Suppose I have two size_t variables and I need to multiply them and get result as size_t.

size_t first = ...;
size_t second = ...;
size_t result = first * second;

They might overflow so I need to check for that.

The "clean" way would be to first check that multiplication is possible using division:

if( second != 0 && first > ((size_t)-1) / second ) {
   //handle overflow
//proceed with computing first * second

The seemingly less "clean" way is to first multiply and then check the result with division:

size_t result = first * second;
if( second != 0 && result / second != first )
   //handle overflow

However because unsigned numbers multiplication "safely overflows" by wrapping around zero this works just fine and looks like equivalent to the former code (which first checks, then multiplies).

Are there any potential problems with the second code? Will it always be as good as the first one?


I would say that not only do you need to check the division, but you should also check the remainder too:

if( second != 0 && (result / second != first || (result % second) != 0))

If c=b*a, then there's only one value of c such as c/b=a. Trying to divide any other value by b will not produce a.

However that's not integer math, but real math. Since integer division rounds off, the formula won't technically be true, since, provided that b is at least 2, (c+1)/b would also be a, for some values of c.

  • 3
    He's trying to test for an overflow, not a buggy implementation of multiplication. Is there a case where the % test is needed? – ugoren Aug 31 '15 at 12:35

From a mathematical POV, if

((a*b) mod (2^n)) / b == a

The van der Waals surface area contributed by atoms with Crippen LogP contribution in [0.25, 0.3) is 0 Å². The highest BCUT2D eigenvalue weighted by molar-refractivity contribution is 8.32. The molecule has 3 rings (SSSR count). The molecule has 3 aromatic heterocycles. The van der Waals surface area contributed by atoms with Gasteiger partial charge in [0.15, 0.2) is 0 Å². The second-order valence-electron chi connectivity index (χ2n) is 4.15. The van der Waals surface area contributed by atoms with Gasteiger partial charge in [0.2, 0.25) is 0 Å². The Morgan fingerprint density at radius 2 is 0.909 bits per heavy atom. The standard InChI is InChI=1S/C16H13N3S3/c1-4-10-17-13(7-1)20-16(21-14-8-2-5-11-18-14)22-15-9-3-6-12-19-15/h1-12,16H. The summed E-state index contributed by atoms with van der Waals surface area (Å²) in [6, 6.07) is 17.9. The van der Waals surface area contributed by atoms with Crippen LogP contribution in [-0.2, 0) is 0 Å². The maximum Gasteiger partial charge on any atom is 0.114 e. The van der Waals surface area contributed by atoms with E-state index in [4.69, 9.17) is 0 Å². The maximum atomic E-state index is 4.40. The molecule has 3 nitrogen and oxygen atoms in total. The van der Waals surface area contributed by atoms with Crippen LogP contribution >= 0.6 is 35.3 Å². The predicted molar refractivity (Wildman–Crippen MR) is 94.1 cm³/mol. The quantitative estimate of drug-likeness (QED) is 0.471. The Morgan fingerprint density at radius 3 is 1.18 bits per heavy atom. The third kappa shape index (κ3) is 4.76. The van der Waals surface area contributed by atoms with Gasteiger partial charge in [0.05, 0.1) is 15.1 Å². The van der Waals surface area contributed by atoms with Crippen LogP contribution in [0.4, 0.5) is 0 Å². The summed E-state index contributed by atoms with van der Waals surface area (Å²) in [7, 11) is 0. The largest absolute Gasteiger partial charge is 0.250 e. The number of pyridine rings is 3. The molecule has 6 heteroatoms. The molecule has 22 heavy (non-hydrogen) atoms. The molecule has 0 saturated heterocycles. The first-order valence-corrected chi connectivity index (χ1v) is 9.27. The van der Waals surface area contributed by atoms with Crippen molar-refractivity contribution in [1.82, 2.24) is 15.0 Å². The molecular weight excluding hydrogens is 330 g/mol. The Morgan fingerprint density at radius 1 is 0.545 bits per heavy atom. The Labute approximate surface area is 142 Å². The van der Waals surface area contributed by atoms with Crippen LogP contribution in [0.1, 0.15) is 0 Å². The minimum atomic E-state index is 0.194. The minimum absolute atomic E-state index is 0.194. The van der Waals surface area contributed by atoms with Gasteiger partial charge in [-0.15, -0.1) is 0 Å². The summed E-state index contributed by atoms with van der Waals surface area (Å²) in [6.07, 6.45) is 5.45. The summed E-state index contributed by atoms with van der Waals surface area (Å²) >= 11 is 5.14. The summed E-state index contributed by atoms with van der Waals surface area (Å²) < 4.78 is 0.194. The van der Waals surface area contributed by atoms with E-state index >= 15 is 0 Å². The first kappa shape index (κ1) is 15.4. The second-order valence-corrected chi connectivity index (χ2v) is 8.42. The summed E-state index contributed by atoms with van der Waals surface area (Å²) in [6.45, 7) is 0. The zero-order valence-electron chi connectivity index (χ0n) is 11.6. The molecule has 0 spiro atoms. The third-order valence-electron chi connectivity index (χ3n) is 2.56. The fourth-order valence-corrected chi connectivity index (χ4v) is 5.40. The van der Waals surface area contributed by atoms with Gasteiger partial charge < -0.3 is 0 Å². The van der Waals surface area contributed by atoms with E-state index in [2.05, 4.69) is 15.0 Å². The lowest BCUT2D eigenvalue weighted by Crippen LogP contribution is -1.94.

is true for some overflowing values (this implies a and b both not 0), then it´s a problem.
Accoring to Wolfram Alpha, it´s never true for overflows because to get a result, the bitlength
of the result variable n has to be bigger the the required bitlength of a*b (log[2](a*b)).

Code-wise, I can´t think of any problem just now either.


The first method you point above is definitelly incorrect. Casting a negative number to an unsigned type is incorrect as used above and deals to Undefined Behaviour.

The second method, as the only way a product can be different from the multiplication of two factors is having an overflow in the middle, would be correct, but again, overflow can deal to Undefined behaviour and as such, would be incorrect (You are implicitly thinking that the overflow will result from a multiplication modulo operation, and the result indeed is undefined).

One way to check for possible overflow could be:

if (MAX_UINT / one_of_the_factors < the_other_factor) ...

This is completely defined and allow you to detect the overflow before doing the actual multiplication in a portable way.

  • C++03 Standard 21.3.6 has this definition of npos: static const size_type npos = -1 so I'm not sure this trick causes UB. – sharptooth Sep 2 '15 at 10:35
  • C++03 is not specifically addressed in my response. I tried to be completely portable, as the question was addressed with C, C++, numbers, multiplication tags. Also, size_t is not a C++ specific type. What is true is that converting a negative signed integer (whatever the type should be) to an unsigned one is undefined behaviour, either language. C uses esize_t to support signedness. – Luis Colorado Sep 2 '15 at 10:42

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